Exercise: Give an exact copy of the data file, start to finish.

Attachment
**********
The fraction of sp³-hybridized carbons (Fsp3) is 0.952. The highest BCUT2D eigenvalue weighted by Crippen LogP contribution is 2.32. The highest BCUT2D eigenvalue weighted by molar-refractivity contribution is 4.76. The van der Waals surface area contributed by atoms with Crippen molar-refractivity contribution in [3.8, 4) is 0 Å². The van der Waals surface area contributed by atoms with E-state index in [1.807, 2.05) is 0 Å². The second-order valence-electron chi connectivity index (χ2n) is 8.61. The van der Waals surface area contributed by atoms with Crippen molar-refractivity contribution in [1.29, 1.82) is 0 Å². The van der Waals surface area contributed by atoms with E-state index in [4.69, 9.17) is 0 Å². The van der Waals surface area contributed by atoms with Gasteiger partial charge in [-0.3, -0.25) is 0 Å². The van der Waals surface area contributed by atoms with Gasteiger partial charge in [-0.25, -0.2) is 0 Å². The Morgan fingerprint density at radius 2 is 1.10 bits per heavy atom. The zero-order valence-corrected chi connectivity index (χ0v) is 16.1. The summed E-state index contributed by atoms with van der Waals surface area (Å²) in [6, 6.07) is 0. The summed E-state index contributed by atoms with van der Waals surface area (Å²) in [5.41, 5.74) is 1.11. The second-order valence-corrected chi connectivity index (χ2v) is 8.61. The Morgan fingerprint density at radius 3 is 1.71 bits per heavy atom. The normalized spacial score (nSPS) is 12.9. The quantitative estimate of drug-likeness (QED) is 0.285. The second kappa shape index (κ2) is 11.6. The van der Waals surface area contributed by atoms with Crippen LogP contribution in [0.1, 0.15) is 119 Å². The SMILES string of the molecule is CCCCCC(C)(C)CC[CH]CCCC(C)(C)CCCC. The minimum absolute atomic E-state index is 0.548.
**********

The fraction of sp³-hybridized carbons (Fsp3) is 0.952. The highest BCUT2D eigenvalue weighted by Crippen LogP contribution is 2.32. The highest BCUT2D eigenvalue weighted by molar-refractivity contribution is 4.76. The van der Waals surface area contributed by atoms with Crippen molar-refractivity contribution in [3.8, 4) is 0 Å². The van der Waals surface area contributed by atoms with E-state index in [1.807, 2.05) is 0 Å². The second-order valence-electron chi connectivity index (χ2n) is 8.61. The van der Waals surface area contributed by atoms with Crippen molar-refractivity contribution in [1.29, 1.82) is 0 Å². The van der Waals surface area contributed by atoms with E-state index in [4.69, 9.17) is 0 Å². The van der Waals surface area contributed by atoms with Gasteiger partial charge in [-0.3, -0.25) is 0 Å². The van der Waals surface area contributed by atoms with Gasteiger partial charge in [-0.25, -0.2) is 0 Å². The Morgan fingerprint density at radius 2 is 1.10 bits per heavy atom. The zero-order valence-corrected chi connectivity index (χ0v) is 16.1. The summed E-state index contributed by atoms with van der Waals surface area (Å²) in [6, 6.07) is 0. The summed E-state index contributed by atoms with van der Waals surface area (Å²) in [5.41, 5.74) is 1.11. The second-order valence-corrected chi connectivity index (χ2v) is 8.61. The Morgan fingerprint density at radius 3 is 1.71 bits per heavy atom. The normalized spacial score (nSPS) is 12.9. The quantitative estimate of drug-likeness (QED) is 0.285. The second kappa shape index (κ2) is 11.6. The van der Waals surface area contributed by atoms with Crippen LogP contribution in [0.1, 0.15) is 119 Å². The SMILES string of the molecule is CCCCCC(C)(C)CC[CH]CCCC(C)(C)CCCC. The minimum absolute atomic E-state index is 0.548.